When you think of mercury, what comes to mind? Perhaps breaking open a thermometer in science class and letting blobs of liquid silver play across your hands as you listened to your teacher lecture about this unique metal.
Though this “hands-on” approach to learning might have caught your attention back in grade school, the general public and health organizations now recognize the potential harm of long-term mercury exposure. As such, it has been banned from most household goods in the United States.
Yet, it continues to pop up somewhere you might least expect it. Even if you haven’t touched liquid mercury since you were a child, you might still be inhaling the toxic vapors into your body. Not from a science project decades ago but from your supposedly harmless dental fillings.
Types of mercury
Mercury is a naturally occurring heavy metal found in the earth’s crust. It exists in three separate forms, elemental, organic, and inorganic.
- Elemental mercury, also known as quicksilver, liquid silver, or metallic mercury is the most well-known and talked about form of mercury. It is liquid at room temperature.
It is used in dental fillings, thermometers, and even lightbulbs. Mercury is unlikely to cause health issues in small amounts in liquid form, as it absorbs through the skin very slowly. However, when it is at room temperature or hotter and uncontained, it will start to evaporate and release colorless, odorless vapors that can prove toxic.
- Organic mercury is mercury combined with carbon to form organic mercury compounds. Mercury can be converted naturally in the environment into organic mercury when it is exposed to certain microscopic organisms in water and soil. Methylmercury is the most common byproduct of this conversion and can build up in fish or shellfish.
- Inorganic mercury is another mercury compound. However, unlike organic mercury, which occurs when the mercury combines with carbon, inorganic mercury occurs when the mercury combines with other elements like sulfur or oxygen. It can irritate the digestive system and is used in certain industrial processes to make other chemicals.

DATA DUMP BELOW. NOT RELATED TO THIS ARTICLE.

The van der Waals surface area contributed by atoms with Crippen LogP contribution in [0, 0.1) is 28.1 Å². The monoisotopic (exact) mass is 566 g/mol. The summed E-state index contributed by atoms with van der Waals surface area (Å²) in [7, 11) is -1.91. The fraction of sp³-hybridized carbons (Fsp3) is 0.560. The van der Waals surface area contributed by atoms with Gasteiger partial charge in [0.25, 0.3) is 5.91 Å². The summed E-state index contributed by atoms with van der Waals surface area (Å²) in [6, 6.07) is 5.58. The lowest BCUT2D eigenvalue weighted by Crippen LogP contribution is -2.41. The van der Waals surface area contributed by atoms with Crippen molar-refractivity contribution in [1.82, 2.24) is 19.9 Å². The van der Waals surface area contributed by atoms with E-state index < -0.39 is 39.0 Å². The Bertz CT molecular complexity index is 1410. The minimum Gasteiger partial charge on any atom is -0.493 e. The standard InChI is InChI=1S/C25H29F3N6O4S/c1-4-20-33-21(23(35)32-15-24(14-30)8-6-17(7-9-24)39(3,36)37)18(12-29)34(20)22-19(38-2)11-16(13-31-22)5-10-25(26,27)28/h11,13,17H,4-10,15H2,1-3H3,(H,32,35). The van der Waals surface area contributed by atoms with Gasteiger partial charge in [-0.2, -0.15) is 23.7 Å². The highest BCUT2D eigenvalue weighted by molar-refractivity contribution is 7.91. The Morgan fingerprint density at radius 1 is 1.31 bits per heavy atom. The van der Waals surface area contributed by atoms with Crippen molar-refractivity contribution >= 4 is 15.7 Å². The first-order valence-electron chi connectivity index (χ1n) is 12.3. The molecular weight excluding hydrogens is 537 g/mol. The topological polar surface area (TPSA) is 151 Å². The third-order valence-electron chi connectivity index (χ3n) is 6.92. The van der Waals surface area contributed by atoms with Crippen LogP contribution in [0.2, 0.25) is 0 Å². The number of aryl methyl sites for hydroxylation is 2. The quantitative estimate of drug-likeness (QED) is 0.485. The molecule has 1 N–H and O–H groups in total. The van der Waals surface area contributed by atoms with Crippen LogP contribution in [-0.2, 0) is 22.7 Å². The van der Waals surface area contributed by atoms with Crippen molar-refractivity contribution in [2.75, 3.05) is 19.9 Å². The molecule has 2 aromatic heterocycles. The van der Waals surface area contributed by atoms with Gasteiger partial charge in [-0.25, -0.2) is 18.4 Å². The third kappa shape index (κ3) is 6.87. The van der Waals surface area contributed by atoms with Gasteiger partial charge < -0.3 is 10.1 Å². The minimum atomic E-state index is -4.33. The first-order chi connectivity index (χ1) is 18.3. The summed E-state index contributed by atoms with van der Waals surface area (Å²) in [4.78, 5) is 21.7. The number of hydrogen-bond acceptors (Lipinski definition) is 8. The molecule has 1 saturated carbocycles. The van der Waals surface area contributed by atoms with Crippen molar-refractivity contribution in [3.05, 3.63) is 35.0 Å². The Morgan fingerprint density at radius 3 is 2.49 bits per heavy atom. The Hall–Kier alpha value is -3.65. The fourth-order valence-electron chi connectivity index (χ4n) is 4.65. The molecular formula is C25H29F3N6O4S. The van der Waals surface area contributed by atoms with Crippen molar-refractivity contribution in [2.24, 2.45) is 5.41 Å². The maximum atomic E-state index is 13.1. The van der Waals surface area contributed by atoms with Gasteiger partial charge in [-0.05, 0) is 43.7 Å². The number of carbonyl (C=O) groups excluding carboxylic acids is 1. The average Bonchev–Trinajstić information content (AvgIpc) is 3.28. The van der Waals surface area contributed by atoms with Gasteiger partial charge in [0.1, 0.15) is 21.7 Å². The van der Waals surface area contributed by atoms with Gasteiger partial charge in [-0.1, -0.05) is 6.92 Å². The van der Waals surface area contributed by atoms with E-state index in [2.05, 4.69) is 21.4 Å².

History of mercury amalgam fillings
In the early 1800s, dentists were on a quest for an effective means of filling tooth cavities and preventing decay. Enter mercury and dental amalgams to the scene. At the start, amalgams contained metals like silver, copper, zinc, and mercury and quickly became popular due to their low cost and longevity.
However, this growing practice received backlash in 1844. The American Society of Dental Surgeons became concerned about possible mercury poisoning and required all members to sign pledges not to use amalgam fillings in their dentistry. Certain dentists ignored these warnings and received suspensions for malpractice after using amalgam fillings.
Eventually, the low-cost overruled the controversy, and The American Society of Dental Surgeons was replaced by the American Dental Association, a group of dentists who supported mercury fillings. Soon, these fillings became standard and have remained popular for over 150 years.
But what about the safety concerns?
Remember the American Society of Dental Surgeons? Their concerns regarding mercury fillings were very legitimate. Throughout history, inhalation of mercury vapor has been linked to poor health and illness.
Mercury miners and people in occupations that required regular mercury exposure experienced poor mental health, headaches, brain fog, and confusion. In fact, “mad hatters disease,” chronic mercury poisoning of hat makers who used mercury to stiffen felt, is thought to be the inspiration for Lewis Carroll’s Mad Hatter in Alice’s Adventures in Wonderland.
Unfortunately, this has been the filling of choice for over 150 years. Millions of people walk around with this metal mixture in their mouths, potentially experiencing adverse health effects without realizing it.
Why mercury fillings are dangerous
The great amalgam controversy
Today, amalgam fillings contain powdered silver, tin, and copper, combined with 50 percent metallic mercury. Dentists mix these to form a putty and then press it into the cavity, where it hardens and fills in the affected area, keeping it from further decay.
The amalgam filling controversy is significant. With strong advocates on both sides of the argument, it can be hard to discern truth from lies. The American Dental Association and mainstream dentists still support mercury fillings. However, the Food and Drug Administration (FDA) says, “Dental amalgams contain mercury, which may have neurotoxic effects on developing children and fetus nervous systems.”